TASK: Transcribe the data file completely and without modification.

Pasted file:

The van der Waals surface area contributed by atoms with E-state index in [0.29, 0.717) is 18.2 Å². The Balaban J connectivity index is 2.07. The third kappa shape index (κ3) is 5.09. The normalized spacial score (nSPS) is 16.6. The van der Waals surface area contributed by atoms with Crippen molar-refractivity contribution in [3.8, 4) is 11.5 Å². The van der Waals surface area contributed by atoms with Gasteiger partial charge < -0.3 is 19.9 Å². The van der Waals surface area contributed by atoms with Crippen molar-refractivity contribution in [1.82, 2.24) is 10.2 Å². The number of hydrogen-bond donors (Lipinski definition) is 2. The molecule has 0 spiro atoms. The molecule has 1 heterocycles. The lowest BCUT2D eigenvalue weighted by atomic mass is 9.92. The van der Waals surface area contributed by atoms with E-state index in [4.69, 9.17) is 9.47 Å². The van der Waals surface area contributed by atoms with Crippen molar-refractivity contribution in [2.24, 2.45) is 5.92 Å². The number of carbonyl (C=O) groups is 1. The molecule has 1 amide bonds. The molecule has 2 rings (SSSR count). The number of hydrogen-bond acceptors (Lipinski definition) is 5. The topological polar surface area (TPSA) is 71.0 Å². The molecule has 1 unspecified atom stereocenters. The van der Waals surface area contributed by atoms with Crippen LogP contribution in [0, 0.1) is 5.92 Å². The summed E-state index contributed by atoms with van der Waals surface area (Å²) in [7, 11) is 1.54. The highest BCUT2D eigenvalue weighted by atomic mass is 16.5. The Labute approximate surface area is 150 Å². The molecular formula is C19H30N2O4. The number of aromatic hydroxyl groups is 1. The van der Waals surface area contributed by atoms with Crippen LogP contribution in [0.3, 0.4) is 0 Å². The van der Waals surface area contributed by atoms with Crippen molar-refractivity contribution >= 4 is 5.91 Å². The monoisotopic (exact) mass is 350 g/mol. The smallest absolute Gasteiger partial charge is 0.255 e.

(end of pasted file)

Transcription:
The van der Waals surface area contributed by atoms with E-state index in [0.29, 0.717) is 18.2 Å². The Balaban J connectivity index is 2.07. The third kappa shape index (κ3) is 5.09. The normalized spacial score (nSPS) is 16.6. The van der Waals surface area contributed by atoms with Crippen molar-refractivity contribution in [3.8, 4) is 11.5 Å². The van der Waals surface area contributed by atoms with Gasteiger partial charge < -0.3 is 19.9 Å². The van der Waals surface area contributed by atoms with Crippen molar-refractivity contribution in [1.82, 2.24) is 10.2 Å². The number of hydrogen-bond donors (Lipinski definition) is 2. The molecule has 0 spiro atoms. The molecule has 1 heterocycles. The lowest BCUT2D eigenvalue weighted by atomic mass is 9.92. The van der Waals surface area contributed by atoms with E-state index in [4.69, 9.17) is 9.47 Å². The van der Waals surface area contributed by atoms with Crippen molar-refractivity contribution in [2.24, 2.45) is 5.92 Å². The number of carbonyl (C=O) groups is 1. The molecule has 1 amide bonds. The molecule has 2 rings (SSSR count). The number of hydrogen-bond acceptors (Lipinski definition) is 5. The topological polar surface area (TPSA) is 71.0 Å². The molecule has 1 unspecified atom stereocenters. The van der Waals surface area contributed by atoms with Crippen LogP contribution in [0, 0.1) is 5.92 Å². The summed E-state index contributed by atoms with van der Waals surface area (Å²) in [7, 11) is 1.54. The highest BCUT2D eigenvalue weighted by atomic mass is 16.5. The Labute approximate surface area is 150 Å². The molecular formula is C19H30N2O4. The number of aromatic hydroxyl groups is 1. The van der Waals surface area contributed by atoms with Crippen LogP contribution in [0.3, 0.4) is 0 Å². The van der Waals surface area contributed by atoms with Crippen molar-refractivity contribution >= 4 is 5.91 Å². The monoisotopic (exact) mass is 350 g/mol. The smallest absolute Gasteiger partial charge is 0.255 e.